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Aloka
02 Jun 11, 23:50
I saw this sutta mentioned somewhere - and thought I'd post it here to see if anyone
had anything to say about it.





AN 9.31 -Anupubbanirodha Sutta: Step-by-step Stopping


"Monks, there are these nine step-by-step stoppings. Which nine?

"When one has attained the first jhāna, the perception of sensuality has been stopped.

When one has attained the second jhāna, directed thoughts & evaluations [verbal fabrications] have been stopped.

When one has attained the third jhāna, rapture has been stopped.

When one has attained the fourth jhāna, in-and-out breaths [bodily fabrications] have been stopped.

When one has attained the dimension of the infinitude of space, the perception of forms has been stopped.

When one has attained the dimension of the infinitude of consciousness, the perception of the dimension of the infinitude of space has been stopped.

When one has attained the dimension of nothingness, the perception of the dimension of the infinitude of consciousness has been stopped.

When one has attained the dimension of neither-perception nor non-perception, the perception of the dimension of nothingness has been stopped.

When one has attained the cessation of perception & feeling, perceptions & feelings [mental fabrications] have been stopped.

"These are the nine step-by-step stoppings."

http://www.accesstoinsight.org/tipitaka/an/an09/an09.031.than.html




:hands:

Element
03 Jun 11, 06:25
perceptions & feelings =/= mental fabrications

Aloka
03 Jun 11, 06:46
What does this mean?


When one has attained the fourth jhāna, in-and-out breaths [bodily fabrications] have been stopped.


Does it mean breathing becomes unnoticeable ?

Element
03 Jun 11, 06:49
probably

in-and-out breaths =/= bodily fabrications

in-and-out breaths = bodily fabricator

;D

BuckyG
03 Jun 11, 06:55
What does this mean?



When one has attained the fourth jhāna, in-and-out breaths [bodily fabrications] have been stopped.

Does it mean breathing becomes unnoticeable ?

Hi A-D,
It means you stop diaphragm breathing.
May you be happy.
bucky

Aloka
03 Jun 11, 07:01
It means you stop diaphragm breathing.


Could you elaborate further and give a source of this information, please?

BuckyG
03 Jun 11, 07:09
Could you elaborate further and give a source of this information, please?

Hi A-D,
Sure. I don't know if you consider personal experience a source, but that's how I know. Diaphragm breathing is not the only way for your body to get oxygen. The skin also breathes. I think I have physiological sources if you're still curious.
May you be well.
bucky

Element
03 Jun 11, 07:17
I don't know if you consider personal experience a source, but that's how I know.
Thanks for personally declaring you are a non-returner.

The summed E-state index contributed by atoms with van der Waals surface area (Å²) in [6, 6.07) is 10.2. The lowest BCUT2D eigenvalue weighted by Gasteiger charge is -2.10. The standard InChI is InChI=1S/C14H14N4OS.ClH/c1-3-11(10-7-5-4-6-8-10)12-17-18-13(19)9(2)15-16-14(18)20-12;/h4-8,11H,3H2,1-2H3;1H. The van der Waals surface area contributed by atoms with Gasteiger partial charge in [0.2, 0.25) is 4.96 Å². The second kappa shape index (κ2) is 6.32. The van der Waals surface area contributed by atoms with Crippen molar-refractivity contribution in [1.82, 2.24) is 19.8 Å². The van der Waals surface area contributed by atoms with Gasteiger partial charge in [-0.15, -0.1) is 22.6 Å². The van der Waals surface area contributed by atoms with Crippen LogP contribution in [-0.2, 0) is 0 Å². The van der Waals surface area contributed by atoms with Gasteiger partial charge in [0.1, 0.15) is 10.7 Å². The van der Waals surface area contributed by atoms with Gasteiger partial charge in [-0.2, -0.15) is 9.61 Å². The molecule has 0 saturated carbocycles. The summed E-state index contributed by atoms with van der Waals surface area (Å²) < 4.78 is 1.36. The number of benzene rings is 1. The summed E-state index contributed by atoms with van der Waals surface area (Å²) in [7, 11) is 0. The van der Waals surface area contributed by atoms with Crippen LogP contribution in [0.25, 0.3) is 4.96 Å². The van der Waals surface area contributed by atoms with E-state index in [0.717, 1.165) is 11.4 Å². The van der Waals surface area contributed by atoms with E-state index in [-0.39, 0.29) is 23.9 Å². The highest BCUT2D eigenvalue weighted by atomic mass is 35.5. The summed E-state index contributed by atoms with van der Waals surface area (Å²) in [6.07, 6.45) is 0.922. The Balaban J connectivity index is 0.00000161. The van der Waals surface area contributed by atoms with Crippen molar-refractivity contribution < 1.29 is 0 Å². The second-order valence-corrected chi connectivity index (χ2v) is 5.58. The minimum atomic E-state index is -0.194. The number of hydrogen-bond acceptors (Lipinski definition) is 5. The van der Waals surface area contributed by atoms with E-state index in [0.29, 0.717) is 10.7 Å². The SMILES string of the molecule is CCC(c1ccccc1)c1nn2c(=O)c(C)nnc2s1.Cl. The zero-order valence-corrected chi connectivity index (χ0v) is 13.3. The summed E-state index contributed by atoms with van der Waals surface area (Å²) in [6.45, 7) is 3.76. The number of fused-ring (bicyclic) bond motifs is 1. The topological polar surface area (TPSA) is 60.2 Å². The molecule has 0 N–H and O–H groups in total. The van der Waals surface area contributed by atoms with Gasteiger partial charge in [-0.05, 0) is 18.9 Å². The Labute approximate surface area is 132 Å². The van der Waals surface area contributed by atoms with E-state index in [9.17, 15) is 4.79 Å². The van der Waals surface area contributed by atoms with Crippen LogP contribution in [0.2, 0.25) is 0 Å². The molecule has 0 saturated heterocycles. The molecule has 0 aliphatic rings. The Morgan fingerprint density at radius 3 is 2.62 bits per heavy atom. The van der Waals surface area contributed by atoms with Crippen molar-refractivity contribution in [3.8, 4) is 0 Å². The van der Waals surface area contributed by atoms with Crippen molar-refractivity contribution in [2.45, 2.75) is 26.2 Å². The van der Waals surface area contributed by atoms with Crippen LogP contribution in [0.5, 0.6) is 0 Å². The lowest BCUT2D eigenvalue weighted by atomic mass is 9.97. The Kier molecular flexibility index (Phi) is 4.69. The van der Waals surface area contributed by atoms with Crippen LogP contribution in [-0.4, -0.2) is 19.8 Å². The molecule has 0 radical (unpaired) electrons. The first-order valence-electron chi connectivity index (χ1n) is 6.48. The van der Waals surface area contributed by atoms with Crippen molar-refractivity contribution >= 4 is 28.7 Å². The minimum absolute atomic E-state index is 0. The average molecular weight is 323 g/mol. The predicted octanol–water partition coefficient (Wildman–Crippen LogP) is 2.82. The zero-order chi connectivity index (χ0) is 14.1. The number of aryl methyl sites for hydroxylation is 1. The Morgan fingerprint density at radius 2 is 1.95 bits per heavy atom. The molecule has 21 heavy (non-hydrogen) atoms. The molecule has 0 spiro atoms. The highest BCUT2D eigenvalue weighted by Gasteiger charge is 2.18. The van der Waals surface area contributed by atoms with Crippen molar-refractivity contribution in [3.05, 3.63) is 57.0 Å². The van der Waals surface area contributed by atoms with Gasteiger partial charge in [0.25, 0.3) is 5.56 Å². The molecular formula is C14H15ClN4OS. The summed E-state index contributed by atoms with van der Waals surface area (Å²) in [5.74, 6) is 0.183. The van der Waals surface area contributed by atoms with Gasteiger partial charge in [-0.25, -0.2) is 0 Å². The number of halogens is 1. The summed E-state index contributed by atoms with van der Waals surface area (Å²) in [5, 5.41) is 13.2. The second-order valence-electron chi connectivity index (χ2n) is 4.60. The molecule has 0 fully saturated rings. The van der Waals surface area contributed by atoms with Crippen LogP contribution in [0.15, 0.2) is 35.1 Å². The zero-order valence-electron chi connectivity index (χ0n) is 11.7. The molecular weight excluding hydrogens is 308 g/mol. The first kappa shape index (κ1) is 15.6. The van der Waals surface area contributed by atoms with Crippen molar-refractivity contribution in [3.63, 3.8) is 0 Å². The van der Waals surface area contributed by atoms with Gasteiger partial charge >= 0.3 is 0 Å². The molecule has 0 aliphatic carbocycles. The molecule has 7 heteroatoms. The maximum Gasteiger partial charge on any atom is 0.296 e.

:bow:

Element
03 Jun 11, 07:21
It means you stop diaphragm breathing.
However, many meditators believe they have stopped breathing when in fact their minds have sloth & torpor. Their minds are too unclear to be aware of the breathing. These meditators then run around declaring they personally have attained the 4th jhana.

Pages 165 - 167 of this book (http://www.what-buddha-taught.net/Books3/Buddhadasa_Anapanasati.pdf) discuss this misperception.

;D

BuckyG
03 Jun 11, 07:30
Could you elaborate further and give a source of this information, please?

Hi Aloka,
In the section on "Jhana," Ajaan Lee gives a standard explanation in his book Keeping the Breath In Mind:


4. The fourth jhana.... The breath property is absolutely quiet, free from ripples, crosscurrents, and gaps.... The breath, which forms the present, is still, like the ocean or air when they are free from currents or waves.... The mind is neutral and still; the breath, neutral and still; past, present, and future are all neutral and still. This is true singleness of preoccupation, focused on the unperturbed stillness of the breath. All parts of the breath in the body connect so that you can breathe through every pore. You don't have to breathe through the nostrils, because the in-and-out breath and the other aspects of the breath in the body form a single, unified whole.... http://www.accesstoinsight.org/lib/thai/lee/inmind.html#jhana
Ajaan Geoff (Thanissaro Bhikkhu) and Gil Fronsdal also speak of it frequently when they teach anapanasati.
May you feel safe.
bucky

Aloka
03 Jun 11, 07:41
Hi Aloka,
In the section on "Jhana...

OK, thanks for giving a reference.;D

Aloka
03 Jun 11, 08:13
Pages 165 - 167 of this book (http://www.what-buddha-taught.net/Books3/Buddhadasa_Anapanasati.pdf) discuss this misperception.

;D

Page 168 also seems relevant.

Deshy
03 Jun 11, 09:35
Sometimes, you "feel like" the breathing has stopped when your awareness of the breath goes off even slightly. As most of you already know, as you meditate, the breath becomes shorter and smoother and it becomes increasingly challenging to focus on this ever so slight breath. At that stage, if your mind moves from the breath even slightly, you lose your meditation object. Losing the meditation object is a common problem, at least for me. ;) Sometimes meditators, specially if you are a beginner, perceive this incorrectly as if the breathing has stopped and you have entered higher absorption when in fact you haven't. It happens because your mindfulness has slipped.

andyrobyn
03 Jun 11, 10:20
Sometimes, you "feel like" the breathing has stopped when your awareness of the breath goes off even slightly. As most of you already know, as you meditate, the breath becomes shorter and smoother and it becomes increasingly challenging to focus on this ever so slight breath. At that stage, if your mind moves from the breath even slightly, you lose your meditation object. Losing the meditation object is a common problem, at least for me. ;) Sometimes meditators, specially if you are a beginner, perceive this incorrectly as if the breathing has stopped and you have entered higher absorption when in fact you haven't. It happens because your mindfulness has slipped.

Yes, I was to make a similar comment from my experience .... focusing on the breath differs from analysing our breathing - lol.

srivijaya
03 Jun 11, 11:35
focusing on the breath differs from analysing our breathing - lol.
Absolutely. It's more like an awareness. If there is mental articulation like: "Is this a long or short, subtle or coarse breath? Am I in xyz jhana now?" It's a sure indication that jhana is not present.